The Push and Pull of Data Integration

In my last blog post, I described the reality of so-called analytical data integration, which is really just a fancy name for ETL. Now let's talk about so-called operational data integration. I'm assuming that when the vendors talk about this, it's the same thing as "data integration for operational systems." Most business applications use point-to-point solutions to retrieve and integrate data for their own specific processing needs. This is ETL in reverse: it's a "pull" process as opposed to a "push" process.

Unfortunately this involves a lot of duplicate processing for people to access individual records from source systems. And like their analytical brethren, the moment a source system changes, there is exponential work necessary to support the new modification. Multiply this by thousands of data elements and dozens of source systems, you’ll find a farm of silos and hundreds (if not thousands) of data integration jobs. It's not an uncommon problem.

In most BI environments we begin with a large batch data movement process. We build our ETL so it can occur overnight. But our data volumes are such that overnight isn’t enough. So the next evolution is building "trickle load" ETL. The issue here is that data integration is less about how the data is used as it is when the data is needed and the level of data quality. Most operational systems don’t clean the data, they just move it. And most ETL jobs for data warehouses will standardize the formatting but they won’t change the values. (And if they do fix the values, they don’t communicate those changes back to the source systems.)

If I have specialized data needs I should be building specialized integration logic. If I have commodity or standard needs for data that everyone uses, the data should be highly cleansed.

So it's not about analytical versus operational data integration. It's not even about how the data is used. It's really about one-way versus bi-directional data provisioning. As usual, the word integration is used too loosely. In either case, the presumption that the target is a relational database is naïve. And whether it's for analytical or operational integration is beside the point.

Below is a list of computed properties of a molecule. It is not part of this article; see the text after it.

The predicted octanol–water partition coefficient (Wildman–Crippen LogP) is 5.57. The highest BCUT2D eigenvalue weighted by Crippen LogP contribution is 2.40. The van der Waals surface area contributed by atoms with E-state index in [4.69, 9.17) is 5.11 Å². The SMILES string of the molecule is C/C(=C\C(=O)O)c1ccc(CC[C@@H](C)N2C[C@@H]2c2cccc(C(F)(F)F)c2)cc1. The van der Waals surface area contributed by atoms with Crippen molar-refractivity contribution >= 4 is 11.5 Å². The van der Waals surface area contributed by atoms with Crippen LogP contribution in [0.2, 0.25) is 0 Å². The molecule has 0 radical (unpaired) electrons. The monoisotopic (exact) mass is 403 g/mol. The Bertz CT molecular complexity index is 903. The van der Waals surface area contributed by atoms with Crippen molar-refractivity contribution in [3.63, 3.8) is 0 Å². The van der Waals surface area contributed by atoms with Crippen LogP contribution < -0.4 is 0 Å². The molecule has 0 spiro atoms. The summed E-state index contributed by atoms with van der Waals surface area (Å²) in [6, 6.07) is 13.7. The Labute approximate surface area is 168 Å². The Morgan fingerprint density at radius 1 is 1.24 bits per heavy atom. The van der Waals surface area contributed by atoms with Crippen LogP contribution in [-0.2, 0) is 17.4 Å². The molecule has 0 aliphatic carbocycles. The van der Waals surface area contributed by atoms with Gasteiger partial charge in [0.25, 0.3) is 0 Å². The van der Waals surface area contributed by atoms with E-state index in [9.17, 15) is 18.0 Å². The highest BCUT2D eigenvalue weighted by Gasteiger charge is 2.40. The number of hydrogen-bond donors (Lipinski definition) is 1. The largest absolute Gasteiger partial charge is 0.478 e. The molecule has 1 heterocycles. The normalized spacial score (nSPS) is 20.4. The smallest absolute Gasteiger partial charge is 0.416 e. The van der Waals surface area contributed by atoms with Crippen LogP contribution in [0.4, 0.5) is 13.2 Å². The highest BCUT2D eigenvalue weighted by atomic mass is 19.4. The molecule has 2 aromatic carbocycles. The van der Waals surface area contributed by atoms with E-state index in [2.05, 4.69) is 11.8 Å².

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About Evan Levy

Evan Levy is Vice President of Business Consulting at SAS. In addition to his day-to-day job responsibilities, Evan speaks, writes, and blogs about the challenges of managing and using data to support business decision making.

One response to “The Push and Pull of Data Integration”

  1. Mark says :

    I think the distinction is useful because the usage scenarios are different. The hard part is teasing out the similarities and differences in usage, like we did with data models for OLTP and BI.
    ETL/analytic DI and operational DI can’t be differentiated on push/pull.
    I’ve done push and pull models for ODI depending on the circumstances. For example, event driven or publish/subscribe models need to push data rather than pull it.
    I’ve done on-demand models for analytics using either federation to marry BI and operational data, or to provide real-time data to BI apps.
    Bidirectional is a differentiator 99% of the time. Data quality is true based on practice, but I think that has more to do with the tools developers use for ODI (code) and their narrow use and understanding of data.

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